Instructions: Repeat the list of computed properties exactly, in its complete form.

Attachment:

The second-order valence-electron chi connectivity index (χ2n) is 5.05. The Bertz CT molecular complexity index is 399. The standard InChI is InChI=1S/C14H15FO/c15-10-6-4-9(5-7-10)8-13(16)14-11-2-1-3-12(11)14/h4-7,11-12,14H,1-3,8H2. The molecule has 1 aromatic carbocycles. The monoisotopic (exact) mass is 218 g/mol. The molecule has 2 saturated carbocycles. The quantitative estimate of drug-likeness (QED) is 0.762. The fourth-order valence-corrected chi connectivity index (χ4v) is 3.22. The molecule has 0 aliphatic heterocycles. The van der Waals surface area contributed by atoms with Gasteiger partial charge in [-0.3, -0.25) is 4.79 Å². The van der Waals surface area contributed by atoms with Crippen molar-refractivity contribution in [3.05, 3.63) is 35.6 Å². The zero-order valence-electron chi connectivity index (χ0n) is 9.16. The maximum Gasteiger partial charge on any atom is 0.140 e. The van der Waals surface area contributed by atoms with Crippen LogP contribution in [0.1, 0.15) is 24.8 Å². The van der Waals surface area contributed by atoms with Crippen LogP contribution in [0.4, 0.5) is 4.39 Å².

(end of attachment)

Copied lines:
The second-order valence-electron chi connectivity index (χ2n) is 5.05. The Bertz CT molecular complexity index is 399. The standard InChI is InChI=1S/C14H15FO/c15-10-6-4-9(5-7-10)8-13(16)14-11-2-1-3-12(11)14/h4-7,11-12,14H,1-3,8H2. The molecule has 1 aromatic carbocycles. The monoisotopic (exact) mass is 218 g/mol. The molecule has 2 saturated carbocycles. The quantitative estimate of drug-likeness (QED) is 0.762. The fourth-order valence-corrected chi connectivity index (χ4v) is 3.22. The molecule has 0 aliphatic heterocycles. The van der Waals surface area contributed by atoms with Gasteiger partial charge in [-0.3, -0.25) is 4.79 Å². The van der Waals surface area contributed by atoms with Crippen molar-refractivity contribution in [3.05, 3.63) is 35.6 Å². The zero-order valence-electron chi connectivity index (χ0n) is 9.16. The maximum Gasteiger partial charge on any atom is 0.140 e. The van der Waals surface area contributed by atoms with Crippen LogP contribution in [0.1, 0.15) is 24.8 Å². The van der Waals surface area contributed by atoms with Crippen LogP contribution in [0.4, 0.5) is 4.39 Å².